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"778th Tank Battalion, the Route to Battle"
by George Nicholson
CAMP HOWZE, TEXAS
WEEK OF AUGUST 18, 1944
It was hot in Texas and many of became afflicted with that hot weather ailment
heat rash. We were working day and night. Tankers were cleaning off that last
spot of dirt from their tanks, under flashlights at night: supply sergeants were
rushing completion of shipping boxes and filling duffel bags, while the First
Sergeant and the Company Clerk were sweating with those POM charts.
The new contingent of reinforcements from Fort Knox were being rushed through
firing courses and to those "must" we realized the THIS WAS IT!
Many of got our last weekend passes and rushed off to Dallas and Fort worth to
have that 'last fling' The officers held a party at the Adolphus Hotel in
Dallas. A tired bunch of tankers assembled for reveille the next Monday
WEEK OF AUGUST 25, 1944
We turned the tanks into Ordnance that week and in a few remaining days before
leaving the camp, devoted our time to organized athletics and physical
The supply sergeant came around again, and left us with only our underwear and
one set of khakis, then issued the duffel bags with new clothes in them We
checked them again, marked them and repacked them.
On Friday the 25 of August fully loaded we marched down the seemingly long road
to the railroad station. The line companies boarded the first train; Service and
Headquarters the second. We found ourselves in comfortable Pullmans speeding on
our way, destination unknown. Train #2 followed a somewhat similar route. Capt.
Bachrach was guilty of a security violation
in that he wired, information his family that the train would arrive at Decatur,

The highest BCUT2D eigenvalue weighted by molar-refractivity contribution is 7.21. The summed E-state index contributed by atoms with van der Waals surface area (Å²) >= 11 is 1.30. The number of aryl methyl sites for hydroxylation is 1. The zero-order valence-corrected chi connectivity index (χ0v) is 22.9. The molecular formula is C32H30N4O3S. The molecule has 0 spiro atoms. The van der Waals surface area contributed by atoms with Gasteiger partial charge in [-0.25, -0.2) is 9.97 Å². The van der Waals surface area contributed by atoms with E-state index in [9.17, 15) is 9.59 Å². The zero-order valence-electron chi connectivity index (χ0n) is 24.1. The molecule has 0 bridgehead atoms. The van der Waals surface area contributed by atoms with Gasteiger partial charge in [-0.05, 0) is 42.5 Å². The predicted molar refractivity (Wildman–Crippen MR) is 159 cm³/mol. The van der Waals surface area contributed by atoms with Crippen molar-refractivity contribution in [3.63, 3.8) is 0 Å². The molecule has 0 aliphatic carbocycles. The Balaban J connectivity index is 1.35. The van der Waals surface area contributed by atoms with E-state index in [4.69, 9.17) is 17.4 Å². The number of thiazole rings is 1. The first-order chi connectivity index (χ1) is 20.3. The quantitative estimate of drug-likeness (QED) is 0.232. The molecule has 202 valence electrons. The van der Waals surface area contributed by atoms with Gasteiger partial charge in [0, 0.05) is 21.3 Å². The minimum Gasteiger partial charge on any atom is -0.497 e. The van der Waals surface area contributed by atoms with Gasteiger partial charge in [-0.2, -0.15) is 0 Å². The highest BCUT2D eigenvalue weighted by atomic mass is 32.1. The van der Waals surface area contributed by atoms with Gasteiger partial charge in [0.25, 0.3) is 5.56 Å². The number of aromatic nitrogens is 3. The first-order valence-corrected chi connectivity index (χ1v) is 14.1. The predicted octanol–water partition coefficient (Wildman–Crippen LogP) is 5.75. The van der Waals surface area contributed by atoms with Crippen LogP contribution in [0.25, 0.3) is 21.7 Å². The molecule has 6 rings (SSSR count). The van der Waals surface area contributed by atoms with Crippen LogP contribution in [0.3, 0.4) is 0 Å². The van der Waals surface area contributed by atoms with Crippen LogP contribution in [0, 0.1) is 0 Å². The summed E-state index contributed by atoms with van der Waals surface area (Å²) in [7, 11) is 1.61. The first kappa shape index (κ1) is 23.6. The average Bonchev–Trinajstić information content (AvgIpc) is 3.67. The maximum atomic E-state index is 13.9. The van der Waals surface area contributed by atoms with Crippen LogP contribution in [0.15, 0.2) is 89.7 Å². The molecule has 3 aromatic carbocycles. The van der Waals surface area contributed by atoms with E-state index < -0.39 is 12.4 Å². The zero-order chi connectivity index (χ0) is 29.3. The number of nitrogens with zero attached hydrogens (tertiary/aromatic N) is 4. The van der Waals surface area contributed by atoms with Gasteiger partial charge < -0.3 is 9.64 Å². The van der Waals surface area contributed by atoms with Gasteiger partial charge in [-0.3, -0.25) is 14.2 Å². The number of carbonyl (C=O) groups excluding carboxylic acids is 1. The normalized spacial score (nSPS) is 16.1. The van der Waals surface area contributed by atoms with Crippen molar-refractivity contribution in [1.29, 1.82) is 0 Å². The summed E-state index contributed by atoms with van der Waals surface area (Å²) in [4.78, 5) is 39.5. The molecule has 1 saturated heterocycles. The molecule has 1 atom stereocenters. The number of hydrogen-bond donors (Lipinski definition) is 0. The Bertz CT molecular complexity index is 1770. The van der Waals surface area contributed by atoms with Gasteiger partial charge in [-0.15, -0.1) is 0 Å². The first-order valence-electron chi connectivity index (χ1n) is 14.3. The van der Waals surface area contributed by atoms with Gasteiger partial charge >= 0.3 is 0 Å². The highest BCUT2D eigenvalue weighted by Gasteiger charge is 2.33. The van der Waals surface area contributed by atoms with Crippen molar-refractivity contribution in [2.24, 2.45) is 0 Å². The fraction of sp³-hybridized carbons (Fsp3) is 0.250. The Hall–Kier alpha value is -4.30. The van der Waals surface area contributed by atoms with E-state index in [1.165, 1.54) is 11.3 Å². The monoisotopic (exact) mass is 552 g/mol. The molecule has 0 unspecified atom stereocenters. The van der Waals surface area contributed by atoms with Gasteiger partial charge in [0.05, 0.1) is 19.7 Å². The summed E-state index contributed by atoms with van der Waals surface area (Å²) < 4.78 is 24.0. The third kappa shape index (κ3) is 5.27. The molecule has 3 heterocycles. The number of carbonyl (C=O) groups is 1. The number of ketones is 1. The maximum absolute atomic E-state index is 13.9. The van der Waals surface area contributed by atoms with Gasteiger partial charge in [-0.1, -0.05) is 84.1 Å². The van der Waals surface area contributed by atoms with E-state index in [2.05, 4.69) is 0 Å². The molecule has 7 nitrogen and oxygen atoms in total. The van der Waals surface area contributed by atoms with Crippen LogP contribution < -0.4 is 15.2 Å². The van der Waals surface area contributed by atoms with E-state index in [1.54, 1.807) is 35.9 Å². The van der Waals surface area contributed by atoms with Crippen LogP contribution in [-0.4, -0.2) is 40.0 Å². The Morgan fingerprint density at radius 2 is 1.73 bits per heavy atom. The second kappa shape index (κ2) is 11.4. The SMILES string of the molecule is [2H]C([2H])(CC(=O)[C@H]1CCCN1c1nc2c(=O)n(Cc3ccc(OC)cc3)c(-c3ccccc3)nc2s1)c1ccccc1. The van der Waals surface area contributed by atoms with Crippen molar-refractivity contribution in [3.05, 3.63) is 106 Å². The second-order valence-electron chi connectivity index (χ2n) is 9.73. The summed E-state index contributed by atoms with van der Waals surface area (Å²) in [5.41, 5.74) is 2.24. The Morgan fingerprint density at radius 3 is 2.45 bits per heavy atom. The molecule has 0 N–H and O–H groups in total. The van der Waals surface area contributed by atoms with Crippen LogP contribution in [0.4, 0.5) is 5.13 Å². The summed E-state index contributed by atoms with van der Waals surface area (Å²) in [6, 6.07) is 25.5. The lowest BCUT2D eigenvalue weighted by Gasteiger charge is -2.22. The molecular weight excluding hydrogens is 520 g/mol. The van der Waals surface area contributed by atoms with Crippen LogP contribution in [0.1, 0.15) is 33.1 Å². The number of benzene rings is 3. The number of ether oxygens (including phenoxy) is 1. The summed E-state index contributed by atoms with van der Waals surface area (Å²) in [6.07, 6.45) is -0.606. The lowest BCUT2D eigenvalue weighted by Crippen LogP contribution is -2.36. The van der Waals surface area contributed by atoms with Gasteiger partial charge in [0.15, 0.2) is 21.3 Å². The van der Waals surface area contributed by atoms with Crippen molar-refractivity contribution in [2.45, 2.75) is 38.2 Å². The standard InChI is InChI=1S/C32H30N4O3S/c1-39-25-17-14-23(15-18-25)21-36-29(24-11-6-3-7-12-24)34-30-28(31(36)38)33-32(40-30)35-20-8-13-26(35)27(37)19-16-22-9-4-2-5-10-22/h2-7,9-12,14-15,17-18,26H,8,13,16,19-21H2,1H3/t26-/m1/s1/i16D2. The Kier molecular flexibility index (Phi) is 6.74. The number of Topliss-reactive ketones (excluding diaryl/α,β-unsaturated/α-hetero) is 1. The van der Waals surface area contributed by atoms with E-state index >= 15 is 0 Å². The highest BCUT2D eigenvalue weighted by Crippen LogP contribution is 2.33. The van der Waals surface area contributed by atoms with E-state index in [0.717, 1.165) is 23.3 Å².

Illinois, at a certain time and then met his family at the station there. Action
has been instigated against Captain Bachrach and at this writing decision in
pending, Train #2 arrived at destination 1630 28 August 1944.
Before long we were on our way to Camp Myles Standish MASS.
WEEK Of SEPTEMBER 1, 1944
CAMP MYLES Standish
We found ourselves in comfortable Pullmans speeding across the country: a great
in improvement over the times we traveled in Day coaches while going to and
returning from furloughs. We traveled northward then eastward: passing through
and by many home towns. Dallas, Oklahoma City, Kansas City, Chicago, Cleveland
and Buffalo, all came within our route of travel It was here that we had our
first taste of censorship. All mail had to be submitted to our mail clerks, who
in turn gave them to the company officers for censoring.
On the 28 of August 1944 we drew into Camp Miles Standish, Mass. and the first
leg of our tourney was over. Upon alighting from the trains, we were given our
instructions over loud speakers. "This was a secret station, no telegrams,
no mention of this Camp at all." We marched off to the barracks and began
getting settled. We turned in our khaki uniform and donned the ODs which didn't
mind as it was a great deal cooler here than the Texas weather we had left
WEEK OF SEPTEMBER 2, 1944
At Camp Myles Standish we were being rushed through a mass of inspections,
classes and lectures. They marched us to the lake and instructed us in the
correct method of abandoning ship, and living in a lifeboat. We were issued the
new type gas masks and impregnated clothing and instructed in their use. to top
it all we had to run the camp obstacle course.
Our medics, not to be outdone were busy sharpening their needles and in a period
of six days gave us two 'shots' of Typhus vaccine.
At least were permitted to make censored phone calls and several lucky men were
granted passes to either Boston or Providence. The men with families within 50
miles of the area were given preference and had the opportunity of joining them
once more before departing from the states (Some of these men did not return in
time and were busted to the lowly rank of Private).
On the 3rd of September 1994, our helmets were marked numerically with white
chalk and we prepared our packs for the trip to the Port the next morning. We
carried our duffel bags to the assembly area and left them there for the night.